Works in progress

State Ownership: a Blessing Kitty but a Worrying Lion 

Work with Jie Li, Central University of Finance and Economics,  click here for the slides.

We provide firm-level evidence that a private exporter may lower its financing costs by introducing a small (kitty) share of state ownership. However, if the state acquires a lion share, the exporter becomes inefficient. Therefore, there exists an inverse U-shape relationship between a firm's export performance and its share of state ownership. Specifically, a firm with a small share of state ownership has better export performance than a pure private firm in financially dependent sectors. But this superior performance deteriorates quickly and even turns negative, as the share of state ownership increases. These results are not driven by firm, sector, or time characteristics. This paper reconciles these findings with the fact that although a firm with state ownership is less liquidity constrained due to its low financing cost, while inefficiency, a frequent concomitant of state ownership, eventually outweighs this credit advantage as the share of state ownership rises.

To be Saved or Not: the Role of Employment in a Crisis-rescue Plan 

Work with Jie Li, Central University of Finance and Economics and Hongchang Hou, Central University of Finance and Economics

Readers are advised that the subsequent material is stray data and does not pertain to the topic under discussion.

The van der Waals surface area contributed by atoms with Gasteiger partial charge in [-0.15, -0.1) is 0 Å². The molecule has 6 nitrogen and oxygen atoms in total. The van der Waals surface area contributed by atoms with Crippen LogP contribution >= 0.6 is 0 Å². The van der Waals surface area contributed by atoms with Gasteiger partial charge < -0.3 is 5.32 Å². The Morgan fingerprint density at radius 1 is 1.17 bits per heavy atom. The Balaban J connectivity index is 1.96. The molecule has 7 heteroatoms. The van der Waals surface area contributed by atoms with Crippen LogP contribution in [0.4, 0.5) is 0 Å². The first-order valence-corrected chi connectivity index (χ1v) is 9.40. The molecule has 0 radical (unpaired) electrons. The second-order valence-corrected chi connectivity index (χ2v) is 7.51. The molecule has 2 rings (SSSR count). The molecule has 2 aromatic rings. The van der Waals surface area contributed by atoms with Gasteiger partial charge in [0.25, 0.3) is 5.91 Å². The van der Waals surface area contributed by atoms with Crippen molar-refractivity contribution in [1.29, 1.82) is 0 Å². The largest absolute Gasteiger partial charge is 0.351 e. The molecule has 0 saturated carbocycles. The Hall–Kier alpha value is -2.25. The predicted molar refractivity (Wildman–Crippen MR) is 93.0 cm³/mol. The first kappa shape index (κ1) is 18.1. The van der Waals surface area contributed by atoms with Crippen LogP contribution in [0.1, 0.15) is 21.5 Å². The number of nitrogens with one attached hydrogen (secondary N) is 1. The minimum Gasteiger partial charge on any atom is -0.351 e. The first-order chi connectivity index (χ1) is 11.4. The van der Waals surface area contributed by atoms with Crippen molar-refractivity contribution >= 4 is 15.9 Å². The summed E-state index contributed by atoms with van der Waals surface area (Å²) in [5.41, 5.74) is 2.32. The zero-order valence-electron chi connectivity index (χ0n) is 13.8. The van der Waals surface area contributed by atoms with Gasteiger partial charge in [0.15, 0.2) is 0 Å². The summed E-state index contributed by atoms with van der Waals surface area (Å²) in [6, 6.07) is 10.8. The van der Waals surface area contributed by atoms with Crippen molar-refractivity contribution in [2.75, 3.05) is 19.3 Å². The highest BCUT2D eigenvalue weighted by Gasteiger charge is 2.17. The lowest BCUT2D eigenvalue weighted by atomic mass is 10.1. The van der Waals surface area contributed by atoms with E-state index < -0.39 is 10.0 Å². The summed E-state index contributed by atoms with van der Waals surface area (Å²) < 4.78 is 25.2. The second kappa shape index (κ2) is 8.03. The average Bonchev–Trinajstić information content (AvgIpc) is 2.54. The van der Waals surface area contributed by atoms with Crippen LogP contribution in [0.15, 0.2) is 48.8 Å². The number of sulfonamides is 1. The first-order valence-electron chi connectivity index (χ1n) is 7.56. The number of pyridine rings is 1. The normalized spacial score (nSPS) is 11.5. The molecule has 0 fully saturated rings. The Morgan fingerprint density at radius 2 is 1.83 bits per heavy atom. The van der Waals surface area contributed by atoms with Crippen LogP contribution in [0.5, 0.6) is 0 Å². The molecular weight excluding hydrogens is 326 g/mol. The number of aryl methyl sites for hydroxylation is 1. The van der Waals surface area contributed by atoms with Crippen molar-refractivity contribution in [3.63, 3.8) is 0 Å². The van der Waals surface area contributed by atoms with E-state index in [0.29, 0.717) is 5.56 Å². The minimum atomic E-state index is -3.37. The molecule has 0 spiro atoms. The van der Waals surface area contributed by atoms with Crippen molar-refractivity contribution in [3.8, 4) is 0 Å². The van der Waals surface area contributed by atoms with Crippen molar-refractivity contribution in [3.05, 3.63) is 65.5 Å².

What does a government "implicitly" guarantee? Employment. To avoid potential social unrest associated with massive layoffs during a crisis, banks, with the government's guidance, may have to extend more loans to those firms with higher employment. We focus on crisis-rescue periods because they often reveal the government's implicit commitments most prominently. Using the firm-level dataset that accounts for the majority of China's manufacturing firms, we document that the number of employees plays a more important role in determining the amount of firms' credit during the crisis-rescue period than before. Moreover, the heterogeneity tests indicate that this effect is particularly significant among state-owned enterprises (SOEs) compared to non-SOEs.  We attribute this difference to SOEs' natural inclination to maintain a workforce, the higher social costs associated with their layoffs, and the stricter risk management practices adopted by banks during crisis-rescue period.  In essence, we interpret an "implicit" government guarantee as an explicit commitment to meet the credit needs of firms with higher employment during crisis-rescue periods.

Learning Effect of Processing Trade

Work with Jie Li, Central University of Finance and Economics and Zeyu Wang, China Construction Bank 

We provide firm-level evidence of the existence of processing trade's learning effect. We find that the higher share of processing trade would increase a firm's total factor productivity. A firm engaged in processing trade imports all or part of intermediate goods and exports finished products. Through import and export, this processing-trade firm gains two opportunities to get access to and learn from international markets, while ordinary-trade firms can only learn via exporting. Our findings highlight the importance of processing trade in firms' productivity, particularly in developing countries. We establish a Melitz-type model to confirm the learning effect associated with processing trade.